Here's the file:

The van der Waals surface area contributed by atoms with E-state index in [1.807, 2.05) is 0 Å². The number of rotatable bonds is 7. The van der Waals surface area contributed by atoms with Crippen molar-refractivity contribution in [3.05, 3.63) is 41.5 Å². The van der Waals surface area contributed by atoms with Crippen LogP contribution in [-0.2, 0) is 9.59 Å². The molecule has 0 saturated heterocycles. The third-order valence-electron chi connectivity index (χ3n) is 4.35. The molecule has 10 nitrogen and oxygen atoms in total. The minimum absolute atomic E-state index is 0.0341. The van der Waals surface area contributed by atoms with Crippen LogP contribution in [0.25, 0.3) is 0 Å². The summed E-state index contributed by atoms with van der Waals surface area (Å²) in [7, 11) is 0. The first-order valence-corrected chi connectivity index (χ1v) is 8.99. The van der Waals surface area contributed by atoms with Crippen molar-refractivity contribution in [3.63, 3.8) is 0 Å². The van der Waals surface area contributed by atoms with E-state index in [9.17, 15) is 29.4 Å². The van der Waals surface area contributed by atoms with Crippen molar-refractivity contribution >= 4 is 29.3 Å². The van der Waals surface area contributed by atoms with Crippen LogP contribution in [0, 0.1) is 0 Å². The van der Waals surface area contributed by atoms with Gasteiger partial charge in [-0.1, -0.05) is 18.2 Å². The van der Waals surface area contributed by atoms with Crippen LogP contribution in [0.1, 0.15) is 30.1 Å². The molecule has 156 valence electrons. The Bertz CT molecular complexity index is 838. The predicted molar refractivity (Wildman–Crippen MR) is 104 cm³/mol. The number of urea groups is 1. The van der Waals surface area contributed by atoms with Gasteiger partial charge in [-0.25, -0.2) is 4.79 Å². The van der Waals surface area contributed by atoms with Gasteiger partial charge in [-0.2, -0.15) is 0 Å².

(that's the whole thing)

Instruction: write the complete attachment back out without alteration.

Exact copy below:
The van der Waals surface area contributed by atoms with E-state index in [1.807, 2.05) is 0 Å². The number of rotatable bonds is 7. The van der Waals surface area contributed by atoms with Crippen molar-refractivity contribution in [3.05, 3.63) is 41.5 Å². The van der Waals surface area contributed by atoms with Crippen LogP contribution in [-0.2, 0) is 9.59 Å². The molecule has 0 saturated heterocycles. The third-order valence-electron chi connectivity index (χ3n) is 4.35. The molecule has 10 nitrogen and oxygen atoms in total. The minimum absolute atomic E-state index is 0.0341. The van der Waals surface area contributed by atoms with Crippen LogP contribution in [0.25, 0.3) is 0 Å². The summed E-state index contributed by atoms with van der Waals surface area (Å²) in [7, 11) is 0. The first-order valence-corrected chi connectivity index (χ1v) is 8.99. The van der Waals surface area contributed by atoms with Crippen molar-refractivity contribution in [3.63, 3.8) is 0 Å². The van der Waals surface area contributed by atoms with E-state index in [9.17, 15) is 29.4 Å². The van der Waals surface area contributed by atoms with Crippen molar-refractivity contribution >= 4 is 29.3 Å². The van der Waals surface area contributed by atoms with Crippen LogP contribution in [0, 0.1) is 0 Å². The van der Waals surface area contributed by atoms with Gasteiger partial charge in [-0.1, -0.05) is 18.2 Å². The van der Waals surface area contributed by atoms with Crippen LogP contribution in [0.1, 0.15) is 30.1 Å². The molecule has 156 valence electrons. The Bertz CT molecular complexity index is 838. The predicted molar refractivity (Wildman–Crippen MR) is 104 cm³/mol. The number of urea groups is 1. The van der Waals surface area contributed by atoms with Gasteiger partial charge in [-0.25, -0.2) is 4.79 Å². The van der Waals surface area contributed by atoms with Gasteiger partial charge in [-0.2, -0.15) is 0 Å².